Documents
Resources
Learning Center
Upload
Plans & pricing Sign in
Sign Out

Interpreting an Archaeological Site

VIEWS: 23 PAGES: 4

									                                  Courtesy of George Brauer, Director
                            Center for Archaeology, Office of Social Studies
                          Baltimore County Public Schools, Towson, Maryland



                         Interpreting an Archaeological Site

Activity Directions:

1.       Review the definitions of the following terms prior to completing this activity.

                 •   Site                          •   Soil profile
                 •   Stratigraphy                  •   Research question
                 •   Artifact                      •   Interpretation
                 •   Feature                       •   Natural forces

2.       One of the most important objectives of archaeology is accurate site interpretation. Based
         on the information recovered from a site, the archaeologist may be able to reconstruct a
         number of events that took place on a site. In planning the excavation of a site,
         archaeologists generally develop a series of research questions to be answered during and
         after the excavation.


Student Task:

     •   Scan carefully the simulated soil profile below and respond to the research questions in
         the space provided.

                Soil Profile
                     Interpreting An Archaeological Site


Research Questions:

1.    How would we know that this illustration represents an archaeological site?



2.    How many soil levels can you identify in the stratigraphy?



3.    How many archaeological features are present' in the stratigraphy?



4.    What seems to be the function of the two features located on the site?



5.    In what soil level would you find the most recent artifact material?



6.    In which soil level would you find the oldest artifact material?



7.    How many living surfaces can be identified in the stratigraphy?



8.    Were the layers in the site formed by human activities or natural forces?



9.    What types of objects are located in the two features?



10.   If pottery fragments were recovered from the trash pits, how would they help the
      archaeologist to interpret the site?
11.   How can archaeologists learn more about the lifestyle and beliefs of people from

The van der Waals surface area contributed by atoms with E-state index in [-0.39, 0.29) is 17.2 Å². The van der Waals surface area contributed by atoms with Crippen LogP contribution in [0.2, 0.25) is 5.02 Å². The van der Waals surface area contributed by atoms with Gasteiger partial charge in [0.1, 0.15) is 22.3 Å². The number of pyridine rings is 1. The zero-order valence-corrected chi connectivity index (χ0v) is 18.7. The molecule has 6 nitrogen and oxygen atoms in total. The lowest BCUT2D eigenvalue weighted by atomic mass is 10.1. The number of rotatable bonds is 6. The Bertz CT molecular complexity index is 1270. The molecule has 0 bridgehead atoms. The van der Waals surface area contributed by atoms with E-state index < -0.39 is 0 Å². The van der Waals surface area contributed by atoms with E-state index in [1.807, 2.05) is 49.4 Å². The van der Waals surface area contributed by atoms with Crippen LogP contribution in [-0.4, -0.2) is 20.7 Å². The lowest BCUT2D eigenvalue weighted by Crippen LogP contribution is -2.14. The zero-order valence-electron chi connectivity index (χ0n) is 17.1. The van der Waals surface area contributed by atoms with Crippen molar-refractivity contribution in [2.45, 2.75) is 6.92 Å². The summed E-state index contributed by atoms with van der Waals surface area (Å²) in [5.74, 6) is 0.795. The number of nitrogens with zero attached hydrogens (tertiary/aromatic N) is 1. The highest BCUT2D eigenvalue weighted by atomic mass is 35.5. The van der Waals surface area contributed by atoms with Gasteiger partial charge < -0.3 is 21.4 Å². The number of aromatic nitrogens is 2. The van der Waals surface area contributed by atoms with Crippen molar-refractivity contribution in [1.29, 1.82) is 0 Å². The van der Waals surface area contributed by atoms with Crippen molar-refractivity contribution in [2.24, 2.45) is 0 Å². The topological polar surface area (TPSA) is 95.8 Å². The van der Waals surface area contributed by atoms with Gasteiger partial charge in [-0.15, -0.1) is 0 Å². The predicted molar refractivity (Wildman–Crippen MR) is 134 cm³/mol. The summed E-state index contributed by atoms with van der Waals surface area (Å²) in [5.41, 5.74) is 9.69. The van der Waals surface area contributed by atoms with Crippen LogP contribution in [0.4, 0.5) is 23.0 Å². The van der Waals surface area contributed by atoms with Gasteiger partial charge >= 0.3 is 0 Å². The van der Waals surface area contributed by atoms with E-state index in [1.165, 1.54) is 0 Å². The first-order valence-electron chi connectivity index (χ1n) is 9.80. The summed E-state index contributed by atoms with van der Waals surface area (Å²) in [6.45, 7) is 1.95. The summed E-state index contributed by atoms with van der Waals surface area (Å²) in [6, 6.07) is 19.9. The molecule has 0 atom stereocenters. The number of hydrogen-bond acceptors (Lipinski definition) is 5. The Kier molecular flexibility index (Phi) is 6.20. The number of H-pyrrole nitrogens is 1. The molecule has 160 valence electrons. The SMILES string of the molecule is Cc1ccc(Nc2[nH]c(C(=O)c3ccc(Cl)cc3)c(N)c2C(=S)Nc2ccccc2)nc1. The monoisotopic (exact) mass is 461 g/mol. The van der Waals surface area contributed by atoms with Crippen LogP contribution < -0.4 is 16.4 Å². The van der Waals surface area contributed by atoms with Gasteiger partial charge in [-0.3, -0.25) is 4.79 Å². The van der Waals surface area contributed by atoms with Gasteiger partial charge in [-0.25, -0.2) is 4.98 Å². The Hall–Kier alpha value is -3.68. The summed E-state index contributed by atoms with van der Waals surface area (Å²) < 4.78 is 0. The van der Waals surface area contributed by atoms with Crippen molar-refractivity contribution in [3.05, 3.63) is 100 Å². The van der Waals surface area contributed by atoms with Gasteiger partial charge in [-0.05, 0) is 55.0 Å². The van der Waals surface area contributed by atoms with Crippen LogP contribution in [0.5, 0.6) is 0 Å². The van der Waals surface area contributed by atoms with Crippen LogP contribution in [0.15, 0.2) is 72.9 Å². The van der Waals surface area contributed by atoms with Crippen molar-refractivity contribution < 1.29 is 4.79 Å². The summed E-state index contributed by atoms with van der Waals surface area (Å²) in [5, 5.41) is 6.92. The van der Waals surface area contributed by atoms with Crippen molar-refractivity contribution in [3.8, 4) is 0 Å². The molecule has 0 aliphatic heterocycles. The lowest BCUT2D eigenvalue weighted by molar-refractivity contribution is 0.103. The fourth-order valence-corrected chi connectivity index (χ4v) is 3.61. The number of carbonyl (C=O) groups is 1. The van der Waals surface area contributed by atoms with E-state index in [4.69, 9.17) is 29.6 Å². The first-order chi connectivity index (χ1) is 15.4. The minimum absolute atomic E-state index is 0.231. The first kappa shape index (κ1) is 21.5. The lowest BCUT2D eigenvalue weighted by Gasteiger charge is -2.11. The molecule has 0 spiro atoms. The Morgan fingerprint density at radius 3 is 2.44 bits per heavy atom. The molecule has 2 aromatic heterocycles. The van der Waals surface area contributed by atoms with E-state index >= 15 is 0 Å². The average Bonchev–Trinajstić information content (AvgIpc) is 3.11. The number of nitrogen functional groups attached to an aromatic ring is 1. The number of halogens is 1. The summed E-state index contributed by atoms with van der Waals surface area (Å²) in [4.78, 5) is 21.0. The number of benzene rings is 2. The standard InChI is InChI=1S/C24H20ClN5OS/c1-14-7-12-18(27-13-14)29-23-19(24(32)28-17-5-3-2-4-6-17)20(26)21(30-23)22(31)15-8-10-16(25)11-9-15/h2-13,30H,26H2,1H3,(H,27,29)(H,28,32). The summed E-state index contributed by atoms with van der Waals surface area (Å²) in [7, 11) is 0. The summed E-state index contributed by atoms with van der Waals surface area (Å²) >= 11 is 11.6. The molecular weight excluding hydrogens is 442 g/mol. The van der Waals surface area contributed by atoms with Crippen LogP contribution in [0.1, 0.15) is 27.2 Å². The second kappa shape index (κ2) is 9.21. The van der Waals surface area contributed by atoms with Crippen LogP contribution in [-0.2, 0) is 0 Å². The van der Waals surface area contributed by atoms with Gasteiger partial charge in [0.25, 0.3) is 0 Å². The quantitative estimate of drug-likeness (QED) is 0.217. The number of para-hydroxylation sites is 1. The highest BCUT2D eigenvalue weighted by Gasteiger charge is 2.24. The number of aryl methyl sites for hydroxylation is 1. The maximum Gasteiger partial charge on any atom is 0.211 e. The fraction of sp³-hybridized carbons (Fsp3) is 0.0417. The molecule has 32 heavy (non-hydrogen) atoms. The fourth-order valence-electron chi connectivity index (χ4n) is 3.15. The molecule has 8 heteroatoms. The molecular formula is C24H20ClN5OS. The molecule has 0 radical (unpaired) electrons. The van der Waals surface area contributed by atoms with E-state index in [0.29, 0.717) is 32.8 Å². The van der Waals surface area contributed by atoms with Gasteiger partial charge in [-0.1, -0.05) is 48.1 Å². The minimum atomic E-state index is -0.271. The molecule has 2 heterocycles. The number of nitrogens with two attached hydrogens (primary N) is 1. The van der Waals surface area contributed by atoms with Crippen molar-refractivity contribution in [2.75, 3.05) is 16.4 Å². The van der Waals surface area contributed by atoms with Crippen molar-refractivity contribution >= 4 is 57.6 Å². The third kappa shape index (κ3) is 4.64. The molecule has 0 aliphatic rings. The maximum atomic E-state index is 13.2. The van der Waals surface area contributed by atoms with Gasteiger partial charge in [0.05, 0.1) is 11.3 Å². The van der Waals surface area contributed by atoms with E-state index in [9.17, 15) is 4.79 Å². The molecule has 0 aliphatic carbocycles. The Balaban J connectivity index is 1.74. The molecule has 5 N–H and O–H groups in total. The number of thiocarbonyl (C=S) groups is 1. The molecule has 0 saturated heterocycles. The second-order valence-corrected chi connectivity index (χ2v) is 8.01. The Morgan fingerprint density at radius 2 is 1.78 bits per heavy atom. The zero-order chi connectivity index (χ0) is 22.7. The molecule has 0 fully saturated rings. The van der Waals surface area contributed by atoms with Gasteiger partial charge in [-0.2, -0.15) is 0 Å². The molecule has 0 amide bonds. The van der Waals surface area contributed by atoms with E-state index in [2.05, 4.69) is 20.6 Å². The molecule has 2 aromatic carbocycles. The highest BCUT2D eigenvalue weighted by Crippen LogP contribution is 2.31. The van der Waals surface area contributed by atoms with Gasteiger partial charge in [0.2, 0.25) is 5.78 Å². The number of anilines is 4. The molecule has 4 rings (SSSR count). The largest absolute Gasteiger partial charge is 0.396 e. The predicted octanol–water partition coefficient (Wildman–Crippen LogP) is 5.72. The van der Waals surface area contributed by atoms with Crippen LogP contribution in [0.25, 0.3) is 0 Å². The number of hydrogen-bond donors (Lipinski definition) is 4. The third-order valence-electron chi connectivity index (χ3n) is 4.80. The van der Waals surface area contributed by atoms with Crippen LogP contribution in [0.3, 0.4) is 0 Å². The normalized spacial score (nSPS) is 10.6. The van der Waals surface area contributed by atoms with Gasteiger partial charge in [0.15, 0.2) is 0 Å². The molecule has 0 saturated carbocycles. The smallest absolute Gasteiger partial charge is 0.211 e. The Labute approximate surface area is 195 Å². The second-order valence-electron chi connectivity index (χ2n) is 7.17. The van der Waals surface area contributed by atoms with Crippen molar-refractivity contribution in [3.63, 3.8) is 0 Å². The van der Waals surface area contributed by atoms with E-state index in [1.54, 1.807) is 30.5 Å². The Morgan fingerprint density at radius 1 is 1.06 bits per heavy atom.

their pottery?



12.   Where would you begin to excavate this site? Why?



13.   How could you identify a soil feature during excavation?



14.   What would happen if the archaeologist failed to identify soil features during
      excavation?


15.   What inferences can you make about the history of this site based on the
      archaeological remains?



16.   What additional evidence would be helpful in interpreting the human activities on
      this site?
                                  Interpreting an Archaeological Site


Teacher Answer Sheet:

1.        How would we know that this illustration represents an archaeological site?
          (Artifacts and Features are present in the soil levels)
2.        How many soil levels can you identify in the stratigraphy? (3)
3.        How many archaeological features are present' in the stratigraphy? (2)
4.        What seems to be the function of the two features located on the site?
          (Trash pits)
5.        In what soil level would you find the most recent artifact material?
          (Top level)
6.        In which soil level would you find the oldest artifact material?
          (Bottom level)
7.        How many living surfaces can be identified in the stratigraphy? (2)
8.        Were the layers in the site formed by human activities or natural forces?
          (Erosion, a volcanic eruption, flood)
9.        What types of objects are located in the two features?
          (Pottery and animal bone)
10.       If pottery fragments were recovered from the trash pits, how would they help the
          archaeologist to interpret the site? (Pottery can be used to date soil layers helping to
          establish a chronology for a site.)
11.       How can archaeologists learn more about the lifestyle and beliefs of people from
          their pottery? (Pottery designs, shapes, and manufacture may reflect cultural beliefs and
          behaviors)
12.       Where would you begin to excavate this site? Why?
          (At the top layer keeping the individual soil layers and features distinct.)
13.       How could you identify a soil feature during excavation?
          (By a change in the texture, color, or composition of the soil)
14.       What would happen if the archaeologist failed to identify soil features during
          excavation? (Artifacts from different time periods and activities would become mixed.)
15.       What inferences can you make about the history of this site based on the
          archaeological remains? (large buildings were constructed during the most recent
          period of occupation, there is evidence of destruction activities perhaps relating to war or
          other social upheaval, re-use of the site at different times suggests that its location was
          somehow favorable)
16.       What additional evidence would be helpful in interpreting the human activities on
          this site? (More artifact material, documentary evidence, oral history)




Posted on this website June 2006 by P.L. Jeppson

								
To top